Pulmonary Endothelial Surface Reductase Kinetics
The role of the endothelium as a metabolically active organ having a number of regulatory functions is well established. The in vivo evaluation of these functions tends to be a difficult problem, and much of the research in this area is being carried out using simpler systems such as cultured endothelial cells. The results from such studies provide increased motivation for understanding how the various endothelial functions operate in vivo. The multiple-indicator dilution method (MID) is an approach for studying in vivo endothelial cell biology. The lungs are unique with regard to in vivo application of the MID for the study of capillary permeation, cellular transport, and reaction kinetics in that access to a single inlet (e.g., a systemic vein or the pulmonary artery) and single outlet (e.g., a peripheral systemic artery) is more readily available than in any other organ, and the MID has been applied to the in vivo study of these functions of the pulmonary endothelium (13–16, 18, 21, 22). The MID method is suited for studying those processes that occur rapidly enough that their effects can be observed in the time frame of a single pass through the lungs. In general, capillary blood flow tends to be so high in comparison to the rates of endothelial cell utilization of typical substrates for intermediary metabolism that the MID is not applicable to such substrates. However, the pulmonary endothelium also carries out a number of metabolic functions that appear to be directed at modulating blood concentrations of certain substances rather than at the metabolic requirements of the endothelial cells themselves.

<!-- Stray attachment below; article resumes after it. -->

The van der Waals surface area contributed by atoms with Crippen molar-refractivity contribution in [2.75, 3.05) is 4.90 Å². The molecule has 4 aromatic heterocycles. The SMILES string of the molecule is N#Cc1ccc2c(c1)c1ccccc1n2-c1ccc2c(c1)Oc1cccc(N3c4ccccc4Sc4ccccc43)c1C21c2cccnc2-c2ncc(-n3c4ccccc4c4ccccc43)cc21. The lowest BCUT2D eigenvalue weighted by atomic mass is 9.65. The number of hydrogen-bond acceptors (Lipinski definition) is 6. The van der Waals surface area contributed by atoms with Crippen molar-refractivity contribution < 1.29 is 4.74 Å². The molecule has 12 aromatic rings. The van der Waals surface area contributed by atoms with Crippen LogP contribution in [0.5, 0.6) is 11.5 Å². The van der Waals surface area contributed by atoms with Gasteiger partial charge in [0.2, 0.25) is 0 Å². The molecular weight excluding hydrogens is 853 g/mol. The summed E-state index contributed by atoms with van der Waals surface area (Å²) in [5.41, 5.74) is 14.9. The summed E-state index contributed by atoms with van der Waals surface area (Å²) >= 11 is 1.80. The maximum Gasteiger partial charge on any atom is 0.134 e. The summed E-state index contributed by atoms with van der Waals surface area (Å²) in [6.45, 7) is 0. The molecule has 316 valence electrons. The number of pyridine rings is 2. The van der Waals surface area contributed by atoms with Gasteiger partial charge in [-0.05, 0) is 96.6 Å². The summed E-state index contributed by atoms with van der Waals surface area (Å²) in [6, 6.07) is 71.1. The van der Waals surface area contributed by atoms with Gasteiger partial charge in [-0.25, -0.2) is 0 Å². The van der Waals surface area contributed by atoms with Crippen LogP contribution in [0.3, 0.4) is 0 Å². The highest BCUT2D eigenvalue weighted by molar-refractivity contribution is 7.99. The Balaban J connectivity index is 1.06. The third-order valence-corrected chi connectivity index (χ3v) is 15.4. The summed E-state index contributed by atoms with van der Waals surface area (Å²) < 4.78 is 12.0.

KeywordsAlbumin Superoxide Luminal Disulfide NADPH
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